Waterfalls are among the most reliable places to catch a rainbow, but only two on the planet offer up a regular display of its close cousin, the moonbow: Cumberland Falls in Kentucky and Victoria Falls on the Zambia-Zimbabwe border. Also called a white rainbow, a moonbow appears when moonlight (which is sunlight reflected off the moon) in the days just before, during, and after a full moon hits the mist generated by the falls. Because we can't see colors well in low light, a moonbow appears white, reports BBC Travel, though photographers can use long exposures to capture its actual colors. Moonbows are occasionally—but not regularly—seen elsewhere in the world, including at Yosemite Falls in California.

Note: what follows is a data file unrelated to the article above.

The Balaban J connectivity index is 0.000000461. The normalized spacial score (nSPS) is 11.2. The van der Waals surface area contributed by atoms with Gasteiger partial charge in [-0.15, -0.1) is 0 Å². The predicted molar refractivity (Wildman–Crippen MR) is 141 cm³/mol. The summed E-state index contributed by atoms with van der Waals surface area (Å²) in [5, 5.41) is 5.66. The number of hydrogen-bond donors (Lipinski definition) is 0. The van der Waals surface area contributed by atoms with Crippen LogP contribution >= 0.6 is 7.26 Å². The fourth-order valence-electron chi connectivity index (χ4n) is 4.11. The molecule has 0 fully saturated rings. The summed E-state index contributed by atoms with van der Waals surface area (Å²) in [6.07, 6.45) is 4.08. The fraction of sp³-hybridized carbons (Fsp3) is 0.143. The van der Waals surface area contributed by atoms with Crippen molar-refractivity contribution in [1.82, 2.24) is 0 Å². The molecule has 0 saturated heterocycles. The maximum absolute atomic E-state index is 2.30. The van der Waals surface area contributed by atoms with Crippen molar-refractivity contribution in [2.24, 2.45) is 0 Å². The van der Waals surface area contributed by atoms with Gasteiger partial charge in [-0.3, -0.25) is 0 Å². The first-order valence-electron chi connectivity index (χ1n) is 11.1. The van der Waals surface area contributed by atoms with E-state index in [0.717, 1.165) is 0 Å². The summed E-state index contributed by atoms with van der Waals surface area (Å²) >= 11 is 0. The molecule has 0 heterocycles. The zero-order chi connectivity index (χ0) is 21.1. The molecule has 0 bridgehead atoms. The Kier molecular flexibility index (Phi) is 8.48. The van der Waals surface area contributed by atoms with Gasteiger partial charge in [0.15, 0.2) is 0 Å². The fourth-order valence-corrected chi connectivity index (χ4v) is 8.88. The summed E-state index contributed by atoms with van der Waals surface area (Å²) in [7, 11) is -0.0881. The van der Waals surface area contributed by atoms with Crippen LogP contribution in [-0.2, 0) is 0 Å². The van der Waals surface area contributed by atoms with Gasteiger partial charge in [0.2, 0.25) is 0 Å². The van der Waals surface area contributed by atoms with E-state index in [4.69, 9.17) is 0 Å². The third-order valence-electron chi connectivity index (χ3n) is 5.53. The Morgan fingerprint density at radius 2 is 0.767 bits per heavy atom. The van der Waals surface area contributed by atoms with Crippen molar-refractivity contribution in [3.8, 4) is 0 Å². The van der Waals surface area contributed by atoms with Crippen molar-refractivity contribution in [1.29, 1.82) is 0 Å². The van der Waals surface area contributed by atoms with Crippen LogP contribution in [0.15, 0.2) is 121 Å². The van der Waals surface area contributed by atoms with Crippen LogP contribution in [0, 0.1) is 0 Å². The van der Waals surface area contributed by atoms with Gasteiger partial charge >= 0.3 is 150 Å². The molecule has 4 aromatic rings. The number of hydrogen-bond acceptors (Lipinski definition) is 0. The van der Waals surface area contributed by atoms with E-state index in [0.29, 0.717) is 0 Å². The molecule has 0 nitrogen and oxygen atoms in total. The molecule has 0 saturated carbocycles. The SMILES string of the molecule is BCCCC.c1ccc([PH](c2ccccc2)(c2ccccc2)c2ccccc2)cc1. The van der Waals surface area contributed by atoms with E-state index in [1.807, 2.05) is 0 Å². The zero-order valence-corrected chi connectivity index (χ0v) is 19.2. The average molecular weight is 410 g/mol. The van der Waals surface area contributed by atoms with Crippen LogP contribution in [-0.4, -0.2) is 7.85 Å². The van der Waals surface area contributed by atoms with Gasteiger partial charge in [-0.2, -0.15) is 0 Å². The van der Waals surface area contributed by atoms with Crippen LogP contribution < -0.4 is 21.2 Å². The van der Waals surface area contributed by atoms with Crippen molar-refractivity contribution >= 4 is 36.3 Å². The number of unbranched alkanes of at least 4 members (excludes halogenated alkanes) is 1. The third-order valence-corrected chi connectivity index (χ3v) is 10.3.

What makes Cumblerland Falls and Victoria Falls so unique is that they boast just the right amount of splash along a wide enough (rather than deep and narrow) gorge so that moonlight can reach down and across the mist. CNN notes that because sunlight is much stronger than moonlight, moonbows are rainbow's fainter cousin. They're temperamental in other ways: Cloudy nights can prevent the bow from forming, and Niagara Falls on the US-Canada border has lost its moonbow thanks to light pollution. Bustle reports on one photographer who in November caught a similar fogbow, which forms in the fog, arching over a solitary tree in Scotland; it went viral on Instagram and Twitter. (Turns out rainbows are more complicated than we thought.)